You may have seen a recent article or two on the evolution of eyebrows. It’s a cute topic, so many newspapers have mentioned it. What they’re reporting is explained in PhysOrg: The evolutionary advantage of having eyebrows. They say:
Eyebrows — we all have them, but what are they actually for? While eyebrows help to prevent debris, sweat, and water from falling into the eye socket, they serve another important function too – and it’s all to do with how they move and human connection.
We already know that our modern minds often reflect the ways our ancestors needed to work together to survive in the distant evolutionary past. But it seems our anatomy reflects the importance of getting on with other people as well. As our new research published in Nature Ecology and Evolution [Supraorbital morphology and social dynamics in human evolution, abstract only] suggests, the ability to look either intimidating or friendly is reflected in our bones – at least where the shape of the skulls is concerned.
[O]ur latest research may have found an answer to explain why archaic humans had such a pronounced wedge of bone over their eyes (and why modern humans don’t). And it seems to be down to the fact that our highly movable eyebrows can be used to express a wide range of subtle emotions – which could have played a crucial role in human survival.
That may be interesting, but it’s all wrong. For accurate information about eyebrows — and everything else — you have to ask Ken Ham (ol’ Hambo), the ayatollah of Appalachia, the world’s holiest man who knows more about religion and science than everyone else. He just posted this at the website of Answers in Genesis (AIG), his creationist ministry: The Evolution of the Eyebrow? Here are some excerpts, with bold font added by us for emphasis:
The fossil record shows a great deal of diversity among post-Flood humans (scientists haven’t found any pre-Flood humans as of yet). [Hee hee!] Some of this diversity is shown in skull shape. Many ancient humans had much thicker brow ridges than we do today. Evolutionary scientists have tried to explain why humans lost these more robust faces. Their newest story — social communication.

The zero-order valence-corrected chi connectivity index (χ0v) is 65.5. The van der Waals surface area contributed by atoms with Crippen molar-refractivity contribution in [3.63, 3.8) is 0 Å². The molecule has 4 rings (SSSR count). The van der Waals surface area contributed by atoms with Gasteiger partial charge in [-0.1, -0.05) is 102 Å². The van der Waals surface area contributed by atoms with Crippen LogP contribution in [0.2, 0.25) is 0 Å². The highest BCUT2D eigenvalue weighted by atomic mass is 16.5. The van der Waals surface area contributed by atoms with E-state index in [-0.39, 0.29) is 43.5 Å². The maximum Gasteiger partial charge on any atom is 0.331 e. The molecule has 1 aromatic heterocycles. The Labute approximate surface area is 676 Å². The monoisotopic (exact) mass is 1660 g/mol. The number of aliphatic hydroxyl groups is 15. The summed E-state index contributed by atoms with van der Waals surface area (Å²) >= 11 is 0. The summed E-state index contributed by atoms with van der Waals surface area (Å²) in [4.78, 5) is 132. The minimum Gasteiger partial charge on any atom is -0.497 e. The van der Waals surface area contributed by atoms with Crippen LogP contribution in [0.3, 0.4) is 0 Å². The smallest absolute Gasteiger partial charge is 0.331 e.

Hambo provides a link to an article about the research in The Guardian: Raising eyebrows: how evolution gave us expressive faces . The headline alone was enough to infuriate him. He says:
This story is nothing more than that — a story. It’s a fairy tale! The reason these scientists can’t understand the variety among humans is because they come from the wrong starting point.
Ooooooooooooh! What’s the right starting point? Hambo tells us:
When we start with God’s Word, we know these humans didn’t live at separate times as they were evolving to so-called modern man. They all lived at roughly the same time — after the Flood.
Fascinating! He finishes with this:
These are post-Babel people (all descended from Adam and Eve and then through Noah and his family) who spread around the world after the languages were divided. The more robust face was just part of the variety God built into the human genome.
Now you know where your eyebrows come from. The only question we have is why those researchers didn’t just ask Hambo for the answer. Instead, they wasted their time and now they look like fools!
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